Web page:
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These days organizations heavily rely on online meetings, be it to discuss business with offshore partners or coordinate with the team on-the-go. The coronavirus pandemic has further highlighted the relevance of online meetings by making them a staple of remote working.
However, managing the various underlying tasks, such as audio/video conferencing, sending invites, and sharing documents, can be cumbersome if they are not consolidated on a central platform. This is where online meeting software comes in.
In this buyers guide, we’ll discuss more about this tool and how it can help businesses. Here’s what we’ll cover:
Online meeting software helps businesses schedule and host meetings over the internet. The tool provides features that facilitate audio/video conferencing and collaboration between two or more attendees.
It also helps users manage the administrative aspects of holding meetings, such as sending calendar invites, requesting RSVP, and sharing meeting agenda.
It is essential for a business to pick a deployment option that aligns with its needs. Let’s look at the key aspects of the two most common deployment types:
Cloud-based deployment: This deployment model involves less upfront investment, which makes it a great option for early-stage businesses. The upfront costs are low as the software is hosted on the vendor’s or any third-party’s servers, exempting the user from large infrastructure and maintenance costs.
Users need to pay subscription fees, which is typically charged monthly or annually. These tools can be accessed via computers or mobile devices connected to the internet.
On-premise deployment: This deployment model involves higher upfront costs, which makes it better suited to businesses comfortable with owning and managing servers. Incidentally, all costs related to hosting, supporting, and data storage become user responsibilities.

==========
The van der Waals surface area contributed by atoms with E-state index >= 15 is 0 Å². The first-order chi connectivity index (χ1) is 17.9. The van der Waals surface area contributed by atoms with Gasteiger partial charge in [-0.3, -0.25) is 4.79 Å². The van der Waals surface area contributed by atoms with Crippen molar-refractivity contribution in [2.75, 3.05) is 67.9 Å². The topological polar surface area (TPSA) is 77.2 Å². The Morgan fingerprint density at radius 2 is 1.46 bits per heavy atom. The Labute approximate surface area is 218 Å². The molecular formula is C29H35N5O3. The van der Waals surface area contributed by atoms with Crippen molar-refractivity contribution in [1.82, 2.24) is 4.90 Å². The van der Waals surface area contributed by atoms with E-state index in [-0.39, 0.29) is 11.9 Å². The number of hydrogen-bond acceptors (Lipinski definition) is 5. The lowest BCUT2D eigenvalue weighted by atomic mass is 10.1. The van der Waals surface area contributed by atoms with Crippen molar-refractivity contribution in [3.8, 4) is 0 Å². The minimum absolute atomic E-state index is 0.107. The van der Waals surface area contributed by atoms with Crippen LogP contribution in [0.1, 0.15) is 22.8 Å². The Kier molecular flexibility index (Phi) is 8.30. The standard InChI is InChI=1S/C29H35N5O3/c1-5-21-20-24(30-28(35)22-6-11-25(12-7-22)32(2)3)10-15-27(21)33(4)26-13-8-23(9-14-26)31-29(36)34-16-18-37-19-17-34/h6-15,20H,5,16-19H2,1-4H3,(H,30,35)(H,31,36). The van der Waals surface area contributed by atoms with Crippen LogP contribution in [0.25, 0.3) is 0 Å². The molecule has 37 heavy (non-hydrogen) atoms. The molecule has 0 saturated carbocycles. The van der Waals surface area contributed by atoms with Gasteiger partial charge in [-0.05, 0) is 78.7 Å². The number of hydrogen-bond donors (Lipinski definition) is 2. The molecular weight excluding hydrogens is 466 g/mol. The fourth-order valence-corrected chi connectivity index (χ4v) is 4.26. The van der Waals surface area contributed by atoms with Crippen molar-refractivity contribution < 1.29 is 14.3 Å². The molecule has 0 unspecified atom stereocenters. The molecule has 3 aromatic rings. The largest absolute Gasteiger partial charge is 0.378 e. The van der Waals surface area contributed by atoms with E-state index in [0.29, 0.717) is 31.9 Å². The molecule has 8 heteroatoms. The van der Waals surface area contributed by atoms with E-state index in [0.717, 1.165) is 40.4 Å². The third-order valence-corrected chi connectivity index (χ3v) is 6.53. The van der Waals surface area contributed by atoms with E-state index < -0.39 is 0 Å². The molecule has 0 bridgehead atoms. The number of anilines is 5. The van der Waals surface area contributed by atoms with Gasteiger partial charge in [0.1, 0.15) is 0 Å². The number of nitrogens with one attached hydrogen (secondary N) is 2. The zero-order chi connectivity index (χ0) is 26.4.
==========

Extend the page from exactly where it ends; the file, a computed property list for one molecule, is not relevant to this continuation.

On-premise tools are available for a one-time license fee and can be accessed via devices installed within the business premises.
Key question to ask a vendor before you buy: Which deployment model for your tool will have lower long-term costs for my business?
By looking out for these common features, you can ensure the tool covers the essential functionalities to support online meetings effectively.
Meeting invites: Send meeting invitations, along with meeting agendas, to multiple attendees. Users can also request for RSVPs and attach essential meeting documents with the invite.
Sending meeting invite in LoopUp
Scheduling: Set date and time for meetings and send attendees automatic reminders. Sync with Google or Microsoft Outlook calendars to make tracking meetings easier.
Calendar view of meetings in Robin
Video/audio conference: Communicate with attendees via video or audio calls. Some tools allow users to customize how attendees appear on-screen—grid view, focused view, etc.
Video conferencing in GoToMeeting
Collaboration: Allow the host or another participant to share their computer screen with other attendees to share presentations and important documentations. Some tools also offer in-meeting document sharing or a virtual whiteboard on which users can annotate.
Screen sharing in Cisco Webex Meetings
Key questions to ask a vendor before you buy: What are the differentiating features of your software?
Note: The applications selected in this article are examples to show a feature in context, and are not intended as endorsements or recommendations, obtained from sources believed to be reliable at the time of publication.